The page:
With the proliferation of mobile devices, many users of such devices attempt to share files with each other using a wireless connection. For example, a user of a digital music device may want to share a music file with another user. Up until now, both users would need to collaborate with each other to affect the transfer. Cell phone users may want to share ring-tones or photographs. Again, both users would need to agree to the transfer and collaborate to see the transfer through to fruition. The need for such collaboration could be substantially reduced if peer-to-peer networking could be used between wireless devices.

Unfortunately, the notion of peer-to-peer networking breaks down in the realm of wireless devices. One reason for this is the fact that mobile devices maintain only a transient connection with other mobile devices. This is especially true when the mobile devices interact with each other in local networking structures such as Blue Tooth and 802.11 wireless networks that do not bridge over to a wide area network. As such, it is only when two wireless devices are in proximity to each other that a local connection between them can be formed. As such, file sharing through peer-to-peer networking is limited by the short duration and limited bandwidth of a connection established between such devices. In fact, a peer-to-peer network has little chance of operating in a realm where the network is only transiently present because there is simply no means for discovering file resources in the usual peer-to-peer manner. Any attempt to search for a required file would be limited in scope to other wireless devices proximate to the device requesting the file. Another problem with any type of file sharing is that of piracy of copyrighted content. The use of any peer-to-peer networking to share copyrighted files, e.g. music files in the form of MP3, promotes copyright infringement.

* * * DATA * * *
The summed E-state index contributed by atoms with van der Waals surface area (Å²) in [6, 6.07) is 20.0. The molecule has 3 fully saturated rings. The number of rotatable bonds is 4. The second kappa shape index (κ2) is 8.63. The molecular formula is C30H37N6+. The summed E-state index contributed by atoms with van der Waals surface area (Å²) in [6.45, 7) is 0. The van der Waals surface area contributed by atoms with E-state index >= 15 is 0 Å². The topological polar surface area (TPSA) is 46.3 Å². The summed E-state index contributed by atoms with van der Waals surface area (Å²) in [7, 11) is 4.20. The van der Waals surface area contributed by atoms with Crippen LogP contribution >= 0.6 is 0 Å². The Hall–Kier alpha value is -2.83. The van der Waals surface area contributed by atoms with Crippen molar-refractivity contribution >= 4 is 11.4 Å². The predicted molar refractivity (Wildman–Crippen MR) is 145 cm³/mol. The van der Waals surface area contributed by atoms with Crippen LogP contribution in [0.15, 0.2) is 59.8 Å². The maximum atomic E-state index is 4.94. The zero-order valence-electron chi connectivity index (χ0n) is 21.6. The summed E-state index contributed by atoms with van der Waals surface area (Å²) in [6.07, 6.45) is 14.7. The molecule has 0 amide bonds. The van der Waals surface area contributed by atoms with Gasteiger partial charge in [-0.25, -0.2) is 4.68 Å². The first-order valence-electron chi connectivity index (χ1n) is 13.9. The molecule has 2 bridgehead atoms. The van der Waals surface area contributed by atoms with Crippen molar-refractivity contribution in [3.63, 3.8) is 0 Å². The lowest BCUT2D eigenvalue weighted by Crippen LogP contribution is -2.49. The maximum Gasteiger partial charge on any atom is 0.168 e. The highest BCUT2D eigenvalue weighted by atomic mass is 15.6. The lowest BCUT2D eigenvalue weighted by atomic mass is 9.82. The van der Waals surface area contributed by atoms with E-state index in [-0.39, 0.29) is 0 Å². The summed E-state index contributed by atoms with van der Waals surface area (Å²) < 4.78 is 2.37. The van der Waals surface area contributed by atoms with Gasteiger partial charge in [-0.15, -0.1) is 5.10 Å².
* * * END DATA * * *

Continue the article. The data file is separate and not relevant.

SUMMARY

A method and apparatus for sharing a file comprising recognizing a neighbor node, establishing an application-level connection with the neighbor node, determining a file that is to be shared with the neighbor node and conveying a portion of the determined file with the neighbor node.

BRIEF DESCRIPTION OF THE DRAWINGS

Several alternative embodiments will hereinafter be described in conjunction with the appended drawings and figures, wherein like numerals denote like elements, and in which: